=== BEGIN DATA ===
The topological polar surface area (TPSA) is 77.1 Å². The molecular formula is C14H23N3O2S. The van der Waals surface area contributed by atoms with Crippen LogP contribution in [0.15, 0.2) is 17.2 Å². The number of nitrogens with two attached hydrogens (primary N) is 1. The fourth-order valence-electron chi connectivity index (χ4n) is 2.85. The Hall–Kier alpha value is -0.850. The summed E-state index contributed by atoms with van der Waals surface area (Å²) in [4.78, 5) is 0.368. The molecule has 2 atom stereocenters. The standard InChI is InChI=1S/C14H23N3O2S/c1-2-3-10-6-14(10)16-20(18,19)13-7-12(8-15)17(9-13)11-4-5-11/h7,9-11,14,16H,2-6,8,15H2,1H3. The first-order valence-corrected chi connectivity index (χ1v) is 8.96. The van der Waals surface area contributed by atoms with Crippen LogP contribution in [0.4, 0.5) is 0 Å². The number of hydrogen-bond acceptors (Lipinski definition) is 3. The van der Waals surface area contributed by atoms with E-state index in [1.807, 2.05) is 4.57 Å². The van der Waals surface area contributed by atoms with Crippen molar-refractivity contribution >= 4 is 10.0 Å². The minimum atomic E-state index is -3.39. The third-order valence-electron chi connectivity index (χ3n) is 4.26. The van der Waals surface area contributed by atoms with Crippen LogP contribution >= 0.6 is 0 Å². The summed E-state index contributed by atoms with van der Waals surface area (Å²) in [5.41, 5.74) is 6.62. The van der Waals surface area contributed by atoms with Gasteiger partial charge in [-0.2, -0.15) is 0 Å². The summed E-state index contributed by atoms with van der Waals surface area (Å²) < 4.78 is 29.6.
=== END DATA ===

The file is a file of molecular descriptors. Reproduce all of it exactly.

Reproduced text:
The topological polar surface area (TPSA) is 77.1 Å². The molecular formula is C14H23N3O2S. The van der Waals surface area contributed by atoms with Crippen LogP contribution in [0.15, 0.2) is 17.2 Å². The number of nitrogens with two attached hydrogens (primary N) is 1. The fourth-order valence-electron chi connectivity index (χ4n) is 2.85. The Hall–Kier alpha value is -0.850. The summed E-state index contributed by atoms with van der Waals surface area (Å²) in [4.78, 5) is 0.368. The molecule has 2 atom stereocenters. The standard InChI is InChI=1S/C14H23N3O2S/c1-2-3-10-6-14(10)16-20(18,19)13-7-12(8-15)17(9-13)11-4-5-11/h7,9-11,14,16H,2-6,8,15H2,1H3. The first-order valence-corrected chi connectivity index (χ1v) is 8.96. The van der Waals surface area contributed by atoms with Crippen LogP contribution in [0.4, 0.5) is 0 Å². The number of hydrogen-bond acceptors (Lipinski definition) is 3. The van der Waals surface area contributed by atoms with E-state index in [1.807, 2.05) is 4.57 Å². The van der Waals surface area contributed by atoms with Crippen molar-refractivity contribution >= 4 is 10.0 Å². The minimum atomic E-state index is -3.39. The third-order valence-electron chi connectivity index (χ3n) is 4.26. The van der Waals surface area contributed by atoms with Crippen LogP contribution >= 0.6 is 0 Å². The summed E-state index contributed by atoms with van der Waals surface area (Å²) in [5.41, 5.74) is 6.62. The van der Waals surface area contributed by atoms with Gasteiger partial charge in [-0.2, -0.15) is 0 Å². The summed E-state index contributed by atoms with van der Waals surface area (Å²) < 4.78 is 29.6.